Your body’s built-in appreciation for hugs ‘n’ cuddles
Hugs are funny things. They can be kind of off-putting, largely because of the amount of intimacy involved. On the other hand, while an unwanted hug can feel repulsive, the right hug can feel great. At the right moment, a soft stroke on the arm can be relaxing and energizing at the same time. All this is tied to the ways that we’re wired to be social animals, with touch being a way that we create and strengthen bonds with each other. Kind of like petting your dog.
Caressing is enjoyed in your cranium
If there were any doubt that gentle touch was an important part of our evolution, it turns out that we even have a set of dedicated nerves to process what most people would consider pleasant caressing. The afferent c-tactile neurons are hooked up only to hairy skin, alongside the usual nerves for sensing touch, pain and pressure. These sensors are specialized to detect soft, slow strokes, like a gentle touch on the arm. When activated, they trigger your brain to release endorphins, which are everyone’s favorite neurotransmitters thanks to their enjoyable properties as our built-in painkillers. Since emotional pain is partly experienced in our brain’s physical pain centers, endorphins can even improve mood, explaining why a good hug helps you feel “better.” Even though these neurotransmitters work like super-powered morphine, we don’t get addicted to them in any destructive manner, meaning we won’t insist on endless, gratuitous petting just for the associated buzz. That’s where the oxytocin comes in.
Endorphins will activate reward centers in the brain to train us to repeat whatever we did right, but oxytocin helps reinforce our desire for more cuddling as well. Oxytocin is involved in a number of different processes, including the unglamorous task of water regulation, but thanks to it’s role in nursing and suckling, it is also associated with feelings of physical intimacy. As long as your frontal lob feels there’s a good bond with your partner, this cascade of responses can make it a very pleasant experience.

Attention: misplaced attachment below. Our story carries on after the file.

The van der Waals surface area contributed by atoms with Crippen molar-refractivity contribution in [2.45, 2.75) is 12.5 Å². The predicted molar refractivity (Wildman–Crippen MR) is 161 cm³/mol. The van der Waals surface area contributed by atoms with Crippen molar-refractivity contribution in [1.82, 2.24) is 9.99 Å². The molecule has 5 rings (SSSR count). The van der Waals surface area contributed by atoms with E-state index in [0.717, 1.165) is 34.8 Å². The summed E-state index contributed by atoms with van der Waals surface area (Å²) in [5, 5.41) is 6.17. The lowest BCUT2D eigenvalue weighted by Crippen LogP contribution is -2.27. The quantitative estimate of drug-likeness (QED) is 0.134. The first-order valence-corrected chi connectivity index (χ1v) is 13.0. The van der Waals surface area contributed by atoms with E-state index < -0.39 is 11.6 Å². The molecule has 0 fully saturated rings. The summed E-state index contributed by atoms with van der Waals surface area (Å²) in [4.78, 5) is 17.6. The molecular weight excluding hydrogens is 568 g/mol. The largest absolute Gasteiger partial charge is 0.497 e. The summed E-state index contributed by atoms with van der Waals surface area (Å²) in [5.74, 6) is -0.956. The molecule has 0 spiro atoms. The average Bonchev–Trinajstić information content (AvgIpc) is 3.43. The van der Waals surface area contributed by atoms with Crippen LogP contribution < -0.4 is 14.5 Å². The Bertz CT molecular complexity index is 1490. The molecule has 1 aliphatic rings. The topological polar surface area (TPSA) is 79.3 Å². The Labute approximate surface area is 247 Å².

Grooming feels great
As predisposed to affection as we seem, humans didn’t invent these mechanisms. It’s all been traced back to other mammals, from monkeys to voles, and their social grooming habits. Primates in particular spend a lot of time picking through each other’s fur for bugs and debris, and there’s evidence that this isn’t just because these species desperately need to invent combs and shampoo. They also get endorphin and oxytocin boosts when grooming members of their group that they’re bonded with somehow, and these bonds are strengthened by this physical contact. Relationships can be developed that later lead to better cooperation between individuals, indicating that touching and petting might have sort term uses, but also serves as a tool to build up a community in the long term.
Source: #HugaBrit: the science of hugs and why they (mostly) feel so good by Robin Dunbar, The Conversation